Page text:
Credible news sources can be valuable to student researchers because:
Journalists and editors follow strict editorial practices to ensure that accurate and up-to-date information is reported and that errors are retracted.
Reading news articles requires little or no previous expertise in a subject as journalists write for the general public and usually avoid--or explain--subject-specific jargon in their writing.
Articles may provide helpful keywords that can be used in more advanced web and database searching. Articles may also include names of qualified experts or important studies which can be tracked down for further research.
EXAMPLE: A reputable news source covers a story about a new scientific study on the health benefits of caffeine; the story may include interviews with the researchers, interviews with experts who disagree, and the name of the study so you can track it down yourself. A suspicious "news" source may direct you to an advertisement for caffeine supplements.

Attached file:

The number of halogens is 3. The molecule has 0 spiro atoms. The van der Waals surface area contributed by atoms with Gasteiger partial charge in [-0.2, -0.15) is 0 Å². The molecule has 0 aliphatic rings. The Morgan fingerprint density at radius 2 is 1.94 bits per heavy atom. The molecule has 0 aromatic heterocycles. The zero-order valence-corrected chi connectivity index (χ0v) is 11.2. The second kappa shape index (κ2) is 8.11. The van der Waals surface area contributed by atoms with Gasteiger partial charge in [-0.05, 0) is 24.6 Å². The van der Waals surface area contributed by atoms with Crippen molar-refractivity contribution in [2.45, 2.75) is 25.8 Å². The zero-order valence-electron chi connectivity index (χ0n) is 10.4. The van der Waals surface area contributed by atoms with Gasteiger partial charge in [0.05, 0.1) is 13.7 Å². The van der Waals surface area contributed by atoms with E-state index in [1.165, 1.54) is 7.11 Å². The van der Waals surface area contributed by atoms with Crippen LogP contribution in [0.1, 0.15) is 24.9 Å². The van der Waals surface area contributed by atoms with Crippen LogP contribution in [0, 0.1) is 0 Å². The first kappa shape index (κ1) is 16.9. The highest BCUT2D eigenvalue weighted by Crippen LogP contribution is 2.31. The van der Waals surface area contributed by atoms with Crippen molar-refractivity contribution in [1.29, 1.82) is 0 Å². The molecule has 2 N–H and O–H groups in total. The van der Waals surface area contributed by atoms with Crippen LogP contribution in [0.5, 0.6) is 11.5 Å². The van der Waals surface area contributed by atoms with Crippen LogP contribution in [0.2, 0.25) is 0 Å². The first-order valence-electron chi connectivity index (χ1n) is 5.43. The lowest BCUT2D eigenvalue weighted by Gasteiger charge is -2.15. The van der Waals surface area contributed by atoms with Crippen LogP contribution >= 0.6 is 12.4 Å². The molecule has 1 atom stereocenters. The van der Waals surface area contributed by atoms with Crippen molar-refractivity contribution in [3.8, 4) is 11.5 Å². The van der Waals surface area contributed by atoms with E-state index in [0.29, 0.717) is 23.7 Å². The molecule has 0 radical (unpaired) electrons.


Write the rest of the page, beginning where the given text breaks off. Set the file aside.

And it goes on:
Good journalism is costly. Many reputable news sources (such as The Washington Post or The Seattle Times) require a paid subscription for access. But you can access a number of quality newspapers for free through through our library databases--including National Newspaper Core, U.S. Major Dailies--in a single search! Watch this video on how to use this database.